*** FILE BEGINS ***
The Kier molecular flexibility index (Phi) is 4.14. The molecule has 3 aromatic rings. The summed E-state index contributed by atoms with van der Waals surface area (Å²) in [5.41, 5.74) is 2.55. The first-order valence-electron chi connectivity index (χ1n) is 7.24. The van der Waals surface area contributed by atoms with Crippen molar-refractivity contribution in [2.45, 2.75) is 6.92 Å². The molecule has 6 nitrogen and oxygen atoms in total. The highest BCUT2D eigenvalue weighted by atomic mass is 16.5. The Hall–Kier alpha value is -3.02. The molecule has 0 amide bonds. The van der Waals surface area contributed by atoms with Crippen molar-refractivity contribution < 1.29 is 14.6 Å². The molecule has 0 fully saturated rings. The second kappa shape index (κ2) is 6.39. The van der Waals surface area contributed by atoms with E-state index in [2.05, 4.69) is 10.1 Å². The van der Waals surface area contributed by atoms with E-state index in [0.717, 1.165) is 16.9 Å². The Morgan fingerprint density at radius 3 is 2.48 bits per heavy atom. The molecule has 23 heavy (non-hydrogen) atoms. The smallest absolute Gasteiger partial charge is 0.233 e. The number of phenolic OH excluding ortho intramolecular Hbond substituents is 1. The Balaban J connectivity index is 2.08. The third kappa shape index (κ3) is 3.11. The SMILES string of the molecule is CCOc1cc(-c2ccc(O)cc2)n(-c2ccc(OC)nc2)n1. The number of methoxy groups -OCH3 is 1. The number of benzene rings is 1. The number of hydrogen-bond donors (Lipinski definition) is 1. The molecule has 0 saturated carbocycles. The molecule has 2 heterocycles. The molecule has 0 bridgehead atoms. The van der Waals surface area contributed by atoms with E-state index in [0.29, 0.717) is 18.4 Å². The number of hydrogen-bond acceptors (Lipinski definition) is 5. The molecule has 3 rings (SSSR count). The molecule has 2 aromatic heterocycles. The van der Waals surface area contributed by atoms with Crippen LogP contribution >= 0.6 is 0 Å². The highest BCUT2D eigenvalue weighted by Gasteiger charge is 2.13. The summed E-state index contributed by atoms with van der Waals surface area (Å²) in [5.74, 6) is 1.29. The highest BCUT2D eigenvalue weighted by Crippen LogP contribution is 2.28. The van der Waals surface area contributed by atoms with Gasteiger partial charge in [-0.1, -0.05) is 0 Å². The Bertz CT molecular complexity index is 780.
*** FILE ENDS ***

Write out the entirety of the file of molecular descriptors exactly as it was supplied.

The Kier molecular flexibility index (Phi) is 4.14. The molecule has 3 aromatic rings. The summed E-state index contributed by atoms with van der Waals surface area (Å²) in [5.41, 5.74) is 2.55. The first-order valence-electron chi connectivity index (χ1n) is 7.24. The van der Waals surface area contributed by atoms with Crippen molar-refractivity contribution in [2.45, 2.75) is 6.92 Å². The molecule has 6 nitrogen and oxygen atoms in total. The highest BCUT2D eigenvalue weighted by atomic mass is 16.5. The Hall–Kier alpha value is -3.02. The molecule has 0 amide bonds. The van der Waals surface area contributed by atoms with Crippen molar-refractivity contribution < 1.29 is 14.6 Å². The molecule has 0 fully saturated rings. The second kappa shape index (κ2) is 6.39. The van der Waals surface area contributed by atoms with E-state index in [2.05, 4.69) is 10.1 Å². The van der Waals surface area contributed by atoms with E-state index in [0.717, 1.165) is 16.9 Å². The Morgan fingerprint density at radius 3 is 2.48 bits per heavy atom. The molecule has 23 heavy (non-hydrogen) atoms. The smallest absolute Gasteiger partial charge is 0.233 e. The number of phenolic OH excluding ortho intramolecular Hbond substituents is 1. The Balaban J connectivity index is 2.08. The third kappa shape index (κ3) is 3.11. The SMILES string of the molecule is CCOc1cc(-c2ccc(O)cc2)n(-c2ccc(OC)nc2)n1. The number of methoxy groups -OCH3 is 1. The number of benzene rings is 1. The number of hydrogen-bond donors (Lipinski definition) is 1. The molecule has 0 saturated carbocycles. The molecule has 2 heterocycles. The molecule has 0 bridgehead atoms. The van der Waals surface area contributed by atoms with E-state index in [0.29, 0.717) is 18.4 Å². The number of hydrogen-bond acceptors (Lipinski definition) is 5. The molecule has 3 rings (SSSR count). The molecule has 2 aromatic heterocycles. The van der Waals surface area contributed by atoms with Crippen LogP contribution >= 0.6 is 0 Å². The highest BCUT2D eigenvalue weighted by Gasteiger charge is 2.13. The summed E-state index contributed by atoms with van der Waals surface area (Å²) in [5.74, 6) is 1.29. The highest BCUT2D eigenvalue weighted by Crippen LogP contribution is 2.28. The van der Waals surface area contributed by atoms with Gasteiger partial charge in [-0.1, -0.05) is 0 Å². The Bertz CT molecular complexity index is 780.